All spring there has been relatively little bird action on Gooseberry – at least to this weekly visitor – but on our July 7 visit it started to pick up and by July 13 things were going strong. Well, at least Don and I saw some great birds. But as Pogo would have reminded us, Friday the 13th came on Friday this month! That means I “took” more than 100 pictures – without a card in the camera! So I went back on July 15 alone and took even more – terrific day. But the main thing this tells me is that Gooseberry really comes alive in mid-July. In the following video-slideshow the first pictures are from July 7, but once you get to the bull dog in the car, that’s today. And the extensive inflight images of the scolding – notice it’s beak is seldom closed – Willet was actually four different birds which were not happy with having several the humans on the beach, presumably because they have young in the tall grass nearby.
I hope the slide show conveys the excitement and beauty of an hour on Gooseberry – especially fairly early in the morning. I’ve pulled out what I feel are some of the better and more interesting shots and put them here in large format – click on any image for a larger version. I’ve also tried to identify the birds, but a few really have me guessing. The Great Egret, however, is easy – I just seldom see them on Gooseberry. They are common in the marshes opposite nearby Horseneck Beach. So it was fun to watch this one catch breakfast out at the end of Gooseberry and gulp it down. Even more fun, however, was to see what looked to me like a young family of Piping Plovers snapping up food in the tidal pool as a Willet took a bath in that pool and as a Least Sandpiper joined them. I sent some of these pictures to Jamie Bogart because it looked like the result of a successful breeding – Jamie is the person who sets up the protective string and wire around nests of these beautiful birds. He wrote back: ” . . . these are likely a fledged brood with adult(s) from another site (eg Allens Pond) that are passing through Gooseberry. The south tip will start to get active with migrants over the next few weeks as the early stages of the shorebird migratory movements begin….” So they weren’t Gooseberry residents – but they still were fun.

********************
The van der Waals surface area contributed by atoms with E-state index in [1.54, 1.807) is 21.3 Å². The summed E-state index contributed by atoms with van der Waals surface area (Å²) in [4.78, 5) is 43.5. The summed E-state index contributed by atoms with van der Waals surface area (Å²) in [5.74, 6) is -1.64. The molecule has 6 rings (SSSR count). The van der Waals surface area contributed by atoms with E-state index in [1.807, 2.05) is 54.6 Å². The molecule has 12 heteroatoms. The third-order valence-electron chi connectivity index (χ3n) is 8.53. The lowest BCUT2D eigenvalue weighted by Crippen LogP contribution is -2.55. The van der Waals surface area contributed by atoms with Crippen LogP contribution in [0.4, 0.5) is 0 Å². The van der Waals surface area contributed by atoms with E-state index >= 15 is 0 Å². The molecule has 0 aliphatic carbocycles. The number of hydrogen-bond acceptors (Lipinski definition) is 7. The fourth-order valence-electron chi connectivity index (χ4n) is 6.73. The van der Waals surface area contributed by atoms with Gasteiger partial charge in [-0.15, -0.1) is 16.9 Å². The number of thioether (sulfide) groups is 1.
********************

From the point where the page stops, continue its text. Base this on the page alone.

When I asked Jamie about that last picture, he wrote: ” . . . the bird you have there is a Least Sandpiper, which has the yellow legs. Semipalmated have the black legs, that’s the distinction.” That was the 7th. What follows are photos from the 15th. Now we never let the “kids” stick their heads out the car window. I don’t consider it safe. But it sure is cute and reminds me of how dogs used to ride in my car when I was much, much younger. It’s summer, of course, and there are a lot of people here. Even at 7 am when I started down the beach, some folks had set up an umbrella and were milling about while another person was walking two dogs nearby. This, plus my own presence evidently stirred up four Willets who wheeled about the skies yelling at us. I assume they were nesting somewhere in the beach grass. Of course, being nearly deaf I could only hear them once in a while – but the open beak tells the story in the pictures. Beautiful birds, especially in flight – other weeks I thought I had seen a nesting pair near the southeast tip of the island, but these were all much closer to the parking lot. Checking Pete Dunne’s “Essential Field Guide Companion,” this behavior is absolutely common for the Willet: “Fairly tame and easily approached; when trespassers cause nesting adults to become frenzied, birds hover and stoop until the intruder retreats to the scant safety of the neighboring Willet’s territory.” Yep – well I didn’t feel threatened, but I felt well-scolded! As usual, Dunne’s descriptions really fit ” . . . a long, heavy, straight, and relatively untapered bill, a thick neck , a compact body, and long, thick, grayish legs.” Meanwhile, in the nearby water were what I thought of as Huey, Dewey, and Louie! (Oh – and Wikipedia informs me that their real names are Huebert, Deuteronomy and Louis.) I have noticed several times this spring that the Common Eiders seem to be hanging around and presumably breeding here – but I saw no signs of young. Well that changed. Here are some adults Eiders with obvious young. The Eider’s long, hevay beak sets it apart and when Bren saw the pictures of the young her first reaction was they “must grow into those beaks!”
Next up was a familiar bird – I’ve seen these on Gooseberry several times, but they seem so out of place they always give me pause. It’s a Rock Dove – a pigeon. Notice the white “cere” where beak meets head? OK – I don’t have a clue what a “cere” is, but that’s what it’s called in the “Sibley Guide to Birds,” and frankly I never noticed it before, but it really shouts for attention in this picture.
Now the next pic might tempt you to think Piping Plover in breeding garb, but this is the more common Semipalmated Plover – the difference is his back is brown where the Piping Plover os grey.
And this, I believe, is the Semipalmated Plover in flight – but a juvenile – notice the dark beak? I think that’s about the only thing that separates him/her from the adult above.
On the reeds in the marshy area between the towers and south point Redwinged Blackbirds, tree swallows, and “LBJs” were hanging out.